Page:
We also know that most of us don’t have the time to do all the research about how to conserve water and energy usage in our homes — we don’t even want to look for it online. Most people think renewable energy involves huge solar panels and wind turbines, and they think it’s out of their reach.

The impetus for the retail space was to show them there’s lots of stuff they can do. It’s a museum idea — we want people to come here to learn first, then remember us when they’re ready to buy. We want to encourage people to start with small baby steps and show them how they can overcome the disconnect between excitement and doing something about it.

Crain’s: Are water-conservation programs going to be the main emphasis of this store or do you plan on demonstrating and selling more than that?

Mr. Furlett: Water conservation won’t be the biggest piece, but it will be easy to show people that water conservation is inexpensive and very effective. We plan on doing a lot of education here. We’re building a small eco-house display with a solar panel on it and a water-conservation toilet inside. With this house we’re bringing the roof line closer to the eye so people can see a photovoltaic solar panel up close. There will also be a small display of a wind turbine. The water-conservation toilet on display will be a working toilet on a base, and you’ll be able to see it actually flushes. We’re debating whether we’ll have things to flush.

Throughout the store we’ll have lots of different services and products people can learn about and purchase. We’ll have $600 solar panels to a $9 bracelet made out of a bike spoke. We found lots of great eco-gifts. We have purses made out of gum wrappers that are weaved together beautifully. We have tote bags made from burlap coffee sacs and old vinyl record albums re-purposed into bowls.

We have tile and outside pavers from Earth Stone Midwest that recycle granite products that would have been thrown into the waste stream. We’ll also have small pieces of used furniture that were repainted because we like the idea of up-cycling things. We’re also creating a kids educational program called Eco-Heroes, and we’ll have adult workshops on renewable energy, indoor air quality and how you can get tax credits on various energy programs.

Crain’s: Do you have other expansion plans beyond this store that’s opening next week?

Mr. Furlett: Our five-year plan is to take this retail piece slowly and then expand it to other markets like Evanston, where there’s an eco-minded community with people who are somewhat affluent but very busy. We do all the footwork for them and focus on being a neighborhood-based store. The idea behind renewable energy is that it pays itself back, but you’re asking people to pay upfront so we need to be in places that are affluent.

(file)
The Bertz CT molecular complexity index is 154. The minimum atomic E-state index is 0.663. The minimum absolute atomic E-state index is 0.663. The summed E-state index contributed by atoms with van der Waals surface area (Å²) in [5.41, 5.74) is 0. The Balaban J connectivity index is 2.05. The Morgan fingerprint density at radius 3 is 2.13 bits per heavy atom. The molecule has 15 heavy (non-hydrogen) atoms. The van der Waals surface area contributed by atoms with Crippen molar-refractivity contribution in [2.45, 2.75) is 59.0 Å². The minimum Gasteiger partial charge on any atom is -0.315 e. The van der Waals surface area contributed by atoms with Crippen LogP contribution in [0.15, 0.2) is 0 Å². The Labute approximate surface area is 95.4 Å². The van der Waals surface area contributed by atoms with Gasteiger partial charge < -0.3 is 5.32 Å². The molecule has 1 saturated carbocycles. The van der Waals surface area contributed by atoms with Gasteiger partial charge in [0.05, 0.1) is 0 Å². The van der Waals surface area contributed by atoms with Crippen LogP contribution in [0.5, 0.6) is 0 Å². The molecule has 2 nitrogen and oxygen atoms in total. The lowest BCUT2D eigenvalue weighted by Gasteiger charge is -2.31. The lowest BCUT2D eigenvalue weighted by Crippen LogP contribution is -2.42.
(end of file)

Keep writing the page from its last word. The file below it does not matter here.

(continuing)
I wouldn’t do this in California because it’s already happening there. It’s not so prevalent in the Midwest and other places. I plan on testing this in Madison, (Wis.), and we’re looking at Ann Arbor, Mich., and Austin,Texas.

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This week’s Green Scene column in Crain’s Chicago Business: A look back at the Greenbuild conference at McCormick Place

An estimated 25,000 people engaged in eco-friendly building and design descended upon McCormick Place this week to swap ideas and business cards at the annual Greenbuild conference sponsored by the U.S. Green Building Council (USGBC).

Since its first gathering in 2002, the annual Greenbuild has grown each year and set a new attendance record this year in Chicago, according to event organizers. More than 1,000 companies from 112 countries exhibited their products and services in McCormick’s massive Exhibit Hall. Conference attendees also could choose among 200 educational seminars. Many sessions focused on various aspects of LEED, or Leadership in Energy and Environmental Design, an assessment and rating system the USBGC created to determine whether a building is eco-friendly and sustainable. A green jobs fair was on the agenda and attendees were entertained by an all-day film festival featuring documentaries with sustainable building themes.

Some highlights and observations from this week’s conference:

More than 10,000 people filled McCormick Place to hear Gen. Colin Powell give the opening keynote address on Wednesday that focused on the need for leadership and passion. Political pundits Mary Matalin and James Carville offered their sometimes differing views from Washington, and noted that Americans are in agreement about their concern over future energy issues and finding solutions in green buildings.